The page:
The first choice you face in A Way Out is an expected one: choosing your character. You're in an airplane, flying to some unknown destination, when you get the option to choose which character you're controlling. This is before you even really know them. Their mini-biographies tell the player about this much: there's Vincent, who's grizzled, older, the more rational sort; and Leo, who's younger and more of a loose cannon. I opted for Leo, while my couch co-op partner chose Vincent.
A Way Out is a purely cooperative game, as in, it's impossible to play it alone. (Unless you have four hands and a fantastic attention span.) You must play with a companion, whether they're someone on the couch or someone you play with over its online servers (though there is no matchmaking). Regardless, co-op is essential in this split-screen adventure game, even if "working together" often boils down to one player running a distraction as the other does something lightly nefarious. It's mostly an adventure game, with players navigating dialogue options and QTEs with finesse (the latter are far and few in-between). There are sequences of hand-to-hand and gun-equipped combat too, which are often the low points.
At the start of the game, Leo and Vincent are strangers. Leo's a seasoned prisoner in jail, imprisoned for armed robbery. Vincent, on the other hand, is a new prisoner, jailed for a murder he didn't commit. The two discover they have a common enemy: the same person is the source of their misfortune. For Vincent, it's a vendetta: he's framed for the murder of his own brother. For Leo, it was a backstab, as their common enemy was once a partner of his in crime. That is before, well, the backstabbing bit.
Vincent and Leo agree to team up, albeit reluctantly, to escape prison and then, against the odds, take down the source of their misery. This is where A Way Out gets a little bumpy. Initially escaping prison with a comrade at my side was a delight, as we puzzled our way out of hairy situations, slyly discovering tools and smuggling them through vents, windows, and more. The prison break itself, and everything leading up to it, requires a lot of teamwork: from one player keeping an eye on patrolling guards while the other uses a chisel to hack away at a wall, to the two linking arms back to back and using one another as leverage to scale parallel walls. The latter sequence is a high point of the prison escape, requiring a lot of communication as we timed our steps in sync with one another; sometimes, admittedly, it lead to us swearing at each other in exasperated frustration.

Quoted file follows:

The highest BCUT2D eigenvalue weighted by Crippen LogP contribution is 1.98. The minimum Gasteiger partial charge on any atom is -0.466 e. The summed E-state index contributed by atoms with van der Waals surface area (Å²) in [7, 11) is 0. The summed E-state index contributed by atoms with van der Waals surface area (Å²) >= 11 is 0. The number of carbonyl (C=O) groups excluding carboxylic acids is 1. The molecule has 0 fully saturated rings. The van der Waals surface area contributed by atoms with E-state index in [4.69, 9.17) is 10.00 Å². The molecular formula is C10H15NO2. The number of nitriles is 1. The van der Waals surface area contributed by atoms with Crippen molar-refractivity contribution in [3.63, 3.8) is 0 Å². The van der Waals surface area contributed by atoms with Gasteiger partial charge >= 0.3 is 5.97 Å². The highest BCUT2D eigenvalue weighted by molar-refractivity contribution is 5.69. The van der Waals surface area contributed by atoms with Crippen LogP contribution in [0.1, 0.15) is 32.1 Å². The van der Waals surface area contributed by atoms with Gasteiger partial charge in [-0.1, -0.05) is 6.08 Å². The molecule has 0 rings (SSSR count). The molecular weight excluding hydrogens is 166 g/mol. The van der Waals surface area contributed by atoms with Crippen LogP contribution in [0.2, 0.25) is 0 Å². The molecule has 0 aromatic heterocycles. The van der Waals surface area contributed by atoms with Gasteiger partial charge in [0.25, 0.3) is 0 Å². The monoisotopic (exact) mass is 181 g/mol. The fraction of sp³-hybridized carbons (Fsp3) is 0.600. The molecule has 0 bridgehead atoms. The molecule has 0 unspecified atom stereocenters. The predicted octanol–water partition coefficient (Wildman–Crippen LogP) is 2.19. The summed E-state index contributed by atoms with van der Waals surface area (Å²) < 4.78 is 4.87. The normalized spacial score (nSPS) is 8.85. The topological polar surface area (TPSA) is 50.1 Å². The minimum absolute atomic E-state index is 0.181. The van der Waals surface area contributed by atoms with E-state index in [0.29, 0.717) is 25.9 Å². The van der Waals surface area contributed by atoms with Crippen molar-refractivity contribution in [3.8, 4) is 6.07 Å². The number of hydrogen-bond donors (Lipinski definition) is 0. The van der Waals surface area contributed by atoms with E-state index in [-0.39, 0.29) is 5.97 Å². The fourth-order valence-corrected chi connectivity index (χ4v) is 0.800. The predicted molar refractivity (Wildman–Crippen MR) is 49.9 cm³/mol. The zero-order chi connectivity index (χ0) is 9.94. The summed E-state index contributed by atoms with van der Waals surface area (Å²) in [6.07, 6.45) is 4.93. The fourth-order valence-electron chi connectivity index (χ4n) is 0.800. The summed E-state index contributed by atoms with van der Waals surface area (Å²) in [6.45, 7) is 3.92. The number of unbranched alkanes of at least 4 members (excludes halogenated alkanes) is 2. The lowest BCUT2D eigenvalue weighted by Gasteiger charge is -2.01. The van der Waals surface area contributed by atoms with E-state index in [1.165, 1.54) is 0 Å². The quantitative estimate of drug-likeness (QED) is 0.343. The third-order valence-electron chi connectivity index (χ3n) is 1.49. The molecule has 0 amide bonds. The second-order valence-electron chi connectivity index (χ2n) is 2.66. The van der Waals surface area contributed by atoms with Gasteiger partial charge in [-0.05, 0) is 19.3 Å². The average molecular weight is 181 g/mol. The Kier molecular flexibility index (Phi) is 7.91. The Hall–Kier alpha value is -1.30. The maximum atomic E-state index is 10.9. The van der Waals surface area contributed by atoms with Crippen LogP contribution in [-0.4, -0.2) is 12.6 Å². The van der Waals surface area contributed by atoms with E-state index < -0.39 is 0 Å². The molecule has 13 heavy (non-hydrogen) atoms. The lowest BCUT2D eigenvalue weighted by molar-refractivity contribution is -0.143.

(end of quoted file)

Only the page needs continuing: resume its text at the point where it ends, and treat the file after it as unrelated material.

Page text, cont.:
These moments of working together in unison is where A Way Out is at its best. I felt like I needed Vincent, and my partner felt like he needed my Leo. There's no situation that's doable without the other, and like the wall scaling incident, it leads to some altercations—both in the game and in real life. Just like any good co-op game.
Sometimes working together falls to the wayside though. The combat sequences, for the most part, are like many other games. The melee amounts to hitting one button (and occasionally the Counter button) a lot, while shooting feels arduous in terms of aiming. In one section where Leo and Vincent find themselves in a jungle-like environment, the action sequence felt like a B-Side to an Uncharted game, only with worse shooting. The scenarios amounted to crouching in cover, popping out to slowly move your reticle to get a headshot, and ducking back down to recover health again. And it felt bad.